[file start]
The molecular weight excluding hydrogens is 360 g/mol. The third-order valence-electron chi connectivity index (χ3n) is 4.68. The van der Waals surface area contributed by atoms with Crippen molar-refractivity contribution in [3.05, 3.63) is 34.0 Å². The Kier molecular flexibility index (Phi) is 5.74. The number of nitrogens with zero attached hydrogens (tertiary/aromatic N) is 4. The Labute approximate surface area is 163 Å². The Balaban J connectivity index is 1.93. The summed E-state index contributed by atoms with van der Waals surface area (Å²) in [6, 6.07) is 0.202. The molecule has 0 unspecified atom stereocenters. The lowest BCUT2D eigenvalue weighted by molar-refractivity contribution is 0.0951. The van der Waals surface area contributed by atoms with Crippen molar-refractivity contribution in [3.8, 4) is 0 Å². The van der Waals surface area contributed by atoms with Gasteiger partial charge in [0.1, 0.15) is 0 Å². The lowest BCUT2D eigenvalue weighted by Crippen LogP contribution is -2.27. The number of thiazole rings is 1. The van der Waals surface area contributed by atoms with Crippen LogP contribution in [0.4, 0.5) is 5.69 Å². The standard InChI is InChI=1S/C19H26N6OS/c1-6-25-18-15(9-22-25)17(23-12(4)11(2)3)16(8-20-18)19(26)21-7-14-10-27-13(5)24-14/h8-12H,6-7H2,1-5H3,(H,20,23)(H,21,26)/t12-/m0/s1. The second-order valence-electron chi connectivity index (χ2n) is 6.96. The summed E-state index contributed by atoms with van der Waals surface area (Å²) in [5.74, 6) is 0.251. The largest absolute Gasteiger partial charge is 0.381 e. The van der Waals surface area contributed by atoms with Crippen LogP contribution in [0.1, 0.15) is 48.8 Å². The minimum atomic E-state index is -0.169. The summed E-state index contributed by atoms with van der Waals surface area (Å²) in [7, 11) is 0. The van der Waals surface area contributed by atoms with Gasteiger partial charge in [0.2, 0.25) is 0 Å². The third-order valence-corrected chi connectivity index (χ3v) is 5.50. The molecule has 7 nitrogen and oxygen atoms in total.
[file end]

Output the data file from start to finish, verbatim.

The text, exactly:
The molecular weight excluding hydrogens is 360 g/mol. The third-order valence-electron chi connectivity index (χ3n) is 4.68. The van der Waals surface area contributed by atoms with Crippen molar-refractivity contribution in [3.05, 3.63) is 34.0 Å². The Kier molecular flexibility index (Phi) is 5.74. The number of nitrogens with zero attached hydrogens (tertiary/aromatic N) is 4. The Labute approximate surface area is 163 Å². The Balaban J connectivity index is 1.93. The summed E-state index contributed by atoms with van der Waals surface area (Å²) in [6, 6.07) is 0.202. The molecule has 0 unspecified atom stereocenters. The lowest BCUT2D eigenvalue weighted by molar-refractivity contribution is 0.0951. The van der Waals surface area contributed by atoms with Crippen molar-refractivity contribution in [3.8, 4) is 0 Å². The van der Waals surface area contributed by atoms with Gasteiger partial charge in [0.1, 0.15) is 0 Å². The lowest BCUT2D eigenvalue weighted by Crippen LogP contribution is -2.27. The number of thiazole rings is 1. The van der Waals surface area contributed by atoms with Crippen LogP contribution in [0.4, 0.5) is 5.69 Å². The standard InChI is InChI=1S/C19H26N6OS/c1-6-25-18-15(9-22-25)17(23-12(4)11(2)3)16(8-20-18)19(26)21-7-14-10-27-13(5)24-14/h8-12H,6-7H2,1-5H3,(H,20,23)(H,21,26)/t12-/m0/s1. The second-order valence-electron chi connectivity index (χ2n) is 6.96. The summed E-state index contributed by atoms with van der Waals surface area (Å²) in [5.74, 6) is 0.251. The largest absolute Gasteiger partial charge is 0.381 e. The van der Waals surface area contributed by atoms with Crippen LogP contribution in [0.1, 0.15) is 48.8 Å². The minimum atomic E-state index is -0.169. The summed E-state index contributed by atoms with van der Waals surface area (Å²) in [7, 11) is 0. The van der Waals surface area contributed by atoms with Gasteiger partial charge in [0.2, 0.25) is 0 Å². The third-order valence-corrected chi connectivity index (χ3v) is 5.50. The molecule has 7 nitrogen and oxygen atoms in total.